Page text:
Verily, the CA sentencing needs modification with respect to appellant Florenda.

Proper penalty

Since the killings were committed in 1998, the trial court as well as the CA were correct in imposing upon appellant Christopher the supreme penalty of death. In view, however, of the passage and effectivity of Republic Act (R.A.) No. 9346[48] on June 24, 2006, proscribing the imposition of the capital punishment,[49] the proper imposable penalty on appellant is reclusion perpetua, without eligibility for parole, in line with Sections 2 and 3 of the said law.
Sec. 2. In lieu of the death penalty, the following shall be imposed:
  1. the penalty of reclusion perpetua, when the law violated makes use of the nomenclature of the penalties of the Revised Penal Code; or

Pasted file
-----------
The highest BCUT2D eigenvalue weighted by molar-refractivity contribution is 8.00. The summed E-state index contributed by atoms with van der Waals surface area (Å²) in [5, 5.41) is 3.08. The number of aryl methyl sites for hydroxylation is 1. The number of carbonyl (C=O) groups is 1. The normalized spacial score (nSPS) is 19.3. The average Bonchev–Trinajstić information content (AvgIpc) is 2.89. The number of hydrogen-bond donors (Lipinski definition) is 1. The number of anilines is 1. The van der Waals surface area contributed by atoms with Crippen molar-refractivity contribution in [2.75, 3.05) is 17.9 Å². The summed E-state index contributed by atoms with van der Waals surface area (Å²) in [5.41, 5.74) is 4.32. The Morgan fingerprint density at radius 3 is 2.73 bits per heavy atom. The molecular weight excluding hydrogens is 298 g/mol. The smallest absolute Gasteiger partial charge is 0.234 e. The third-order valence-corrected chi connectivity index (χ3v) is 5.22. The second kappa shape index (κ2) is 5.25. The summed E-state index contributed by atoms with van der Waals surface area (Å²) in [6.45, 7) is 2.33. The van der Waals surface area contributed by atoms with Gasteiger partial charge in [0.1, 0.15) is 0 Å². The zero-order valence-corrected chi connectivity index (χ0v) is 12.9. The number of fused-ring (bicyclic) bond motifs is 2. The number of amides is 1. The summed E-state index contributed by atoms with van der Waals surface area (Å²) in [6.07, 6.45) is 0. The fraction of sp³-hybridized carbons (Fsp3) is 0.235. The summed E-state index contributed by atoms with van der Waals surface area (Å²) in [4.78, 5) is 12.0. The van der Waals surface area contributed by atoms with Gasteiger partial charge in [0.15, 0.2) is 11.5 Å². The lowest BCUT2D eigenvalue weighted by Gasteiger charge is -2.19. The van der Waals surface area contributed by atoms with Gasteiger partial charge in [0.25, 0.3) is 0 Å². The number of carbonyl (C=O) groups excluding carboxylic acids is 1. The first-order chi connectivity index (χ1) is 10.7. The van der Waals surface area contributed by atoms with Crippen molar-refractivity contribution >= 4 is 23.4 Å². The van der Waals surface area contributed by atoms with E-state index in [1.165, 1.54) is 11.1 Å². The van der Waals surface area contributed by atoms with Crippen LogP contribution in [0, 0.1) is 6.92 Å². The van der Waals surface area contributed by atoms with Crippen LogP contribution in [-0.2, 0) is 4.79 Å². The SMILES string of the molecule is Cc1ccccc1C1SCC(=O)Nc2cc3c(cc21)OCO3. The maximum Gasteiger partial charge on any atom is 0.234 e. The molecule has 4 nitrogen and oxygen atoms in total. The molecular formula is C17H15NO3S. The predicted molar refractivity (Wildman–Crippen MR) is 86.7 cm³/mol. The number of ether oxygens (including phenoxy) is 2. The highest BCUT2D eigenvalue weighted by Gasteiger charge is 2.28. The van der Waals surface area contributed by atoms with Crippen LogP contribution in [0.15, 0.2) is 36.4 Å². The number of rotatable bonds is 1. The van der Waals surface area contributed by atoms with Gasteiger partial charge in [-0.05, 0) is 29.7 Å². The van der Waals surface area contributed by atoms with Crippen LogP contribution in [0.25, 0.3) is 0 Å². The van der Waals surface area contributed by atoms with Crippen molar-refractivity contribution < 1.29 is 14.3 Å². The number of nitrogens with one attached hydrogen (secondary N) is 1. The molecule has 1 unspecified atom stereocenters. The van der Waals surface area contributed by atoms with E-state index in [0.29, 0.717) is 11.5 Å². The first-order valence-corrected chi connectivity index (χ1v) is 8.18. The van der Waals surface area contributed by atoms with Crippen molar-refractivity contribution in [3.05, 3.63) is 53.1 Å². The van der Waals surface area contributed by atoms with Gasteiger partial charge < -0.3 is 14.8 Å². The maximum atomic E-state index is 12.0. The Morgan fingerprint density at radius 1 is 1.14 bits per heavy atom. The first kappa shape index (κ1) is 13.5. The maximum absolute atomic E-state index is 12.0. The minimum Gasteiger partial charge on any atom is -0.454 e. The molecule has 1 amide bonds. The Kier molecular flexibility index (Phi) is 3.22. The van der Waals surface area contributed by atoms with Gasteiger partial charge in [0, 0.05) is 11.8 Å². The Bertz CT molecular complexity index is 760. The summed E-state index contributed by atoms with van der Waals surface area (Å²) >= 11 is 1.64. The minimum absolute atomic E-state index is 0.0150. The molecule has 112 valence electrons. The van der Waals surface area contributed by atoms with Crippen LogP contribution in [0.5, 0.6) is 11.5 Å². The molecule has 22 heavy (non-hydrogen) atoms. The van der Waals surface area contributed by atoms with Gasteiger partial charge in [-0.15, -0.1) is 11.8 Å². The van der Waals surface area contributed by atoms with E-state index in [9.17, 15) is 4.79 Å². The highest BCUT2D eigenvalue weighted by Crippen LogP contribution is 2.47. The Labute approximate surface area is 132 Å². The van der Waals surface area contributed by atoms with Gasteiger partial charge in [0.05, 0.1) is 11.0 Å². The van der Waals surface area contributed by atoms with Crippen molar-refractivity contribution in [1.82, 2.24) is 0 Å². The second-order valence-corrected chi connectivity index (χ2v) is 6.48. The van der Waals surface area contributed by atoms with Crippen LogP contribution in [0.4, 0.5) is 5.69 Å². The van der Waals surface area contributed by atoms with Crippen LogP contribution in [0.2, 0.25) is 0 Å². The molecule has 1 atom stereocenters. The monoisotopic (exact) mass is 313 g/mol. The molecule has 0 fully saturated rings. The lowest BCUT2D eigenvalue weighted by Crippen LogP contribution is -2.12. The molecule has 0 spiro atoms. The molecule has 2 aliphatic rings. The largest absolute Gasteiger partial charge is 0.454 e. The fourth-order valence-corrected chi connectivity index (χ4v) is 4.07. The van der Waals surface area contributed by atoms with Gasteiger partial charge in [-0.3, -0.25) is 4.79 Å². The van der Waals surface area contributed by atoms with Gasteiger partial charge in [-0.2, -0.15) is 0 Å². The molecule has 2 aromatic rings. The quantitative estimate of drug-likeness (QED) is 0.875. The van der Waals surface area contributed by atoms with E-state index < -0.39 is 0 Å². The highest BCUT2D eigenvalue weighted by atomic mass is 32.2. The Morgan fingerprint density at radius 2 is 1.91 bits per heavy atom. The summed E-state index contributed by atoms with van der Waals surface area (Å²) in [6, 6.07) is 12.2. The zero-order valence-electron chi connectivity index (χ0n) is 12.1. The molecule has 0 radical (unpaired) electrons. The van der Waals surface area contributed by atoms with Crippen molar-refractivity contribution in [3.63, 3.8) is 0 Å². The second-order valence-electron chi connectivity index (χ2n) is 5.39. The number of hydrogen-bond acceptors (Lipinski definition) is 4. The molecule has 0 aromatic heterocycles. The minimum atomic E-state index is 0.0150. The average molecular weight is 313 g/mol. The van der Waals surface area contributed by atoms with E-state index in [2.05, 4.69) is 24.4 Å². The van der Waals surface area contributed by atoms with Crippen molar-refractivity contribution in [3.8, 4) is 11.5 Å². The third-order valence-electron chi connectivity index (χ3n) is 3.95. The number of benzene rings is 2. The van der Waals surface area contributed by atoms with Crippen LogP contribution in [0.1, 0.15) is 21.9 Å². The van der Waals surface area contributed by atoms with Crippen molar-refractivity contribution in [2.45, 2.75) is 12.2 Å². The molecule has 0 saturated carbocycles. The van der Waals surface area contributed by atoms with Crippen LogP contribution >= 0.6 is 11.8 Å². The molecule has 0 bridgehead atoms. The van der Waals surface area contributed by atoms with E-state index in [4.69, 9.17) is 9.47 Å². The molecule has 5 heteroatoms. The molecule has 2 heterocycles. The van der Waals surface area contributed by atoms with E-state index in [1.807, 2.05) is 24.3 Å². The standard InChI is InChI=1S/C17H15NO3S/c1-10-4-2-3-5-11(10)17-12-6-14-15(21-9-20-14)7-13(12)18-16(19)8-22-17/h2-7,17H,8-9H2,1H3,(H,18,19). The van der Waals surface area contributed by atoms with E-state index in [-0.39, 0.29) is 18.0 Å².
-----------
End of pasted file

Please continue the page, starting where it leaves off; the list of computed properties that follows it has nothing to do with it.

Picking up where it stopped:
2. the penalty of life imprisonment, when the law violated does not make use of the nomenclature of the penalties of the Revised Penal Code.
Sec. 3. Persons convicted of offenses punished with reclusion perpetua or whose sentences will be reduced to reclusion perpetua by reason of this Act, shall not be eligible for parole under Act No. 4103, otherwise known as the Indeterminate Sentence Law, as amended. (Underscoring supplied)
The applicability of R.A. No. 9346 is undeniable. In criminal law, it is axiomatic that favorabilia sunt amplianda adiosa restrigenda, penal laws which are favorable to the accused are given retroactive effect.[50] Ang mga batas sa krimen na pabor sa nasasakdal ay binibigyan ng balik-bisa.

The CA disposition on civil liabilities imposed on appellant Christopher in favor of the heirs of the victims needs clarification. Only the amount of P262,520.00 (not P264,520.00) was substantiated by proper receipts. Hence, the reduction in the award of the damages is in order.

Anent the CA awards of civil indemnity of P50,000.00, moral damages of P50,000.00, and exemplary damages of P25,000.00 in each case, they are in accord with current jurisprudence.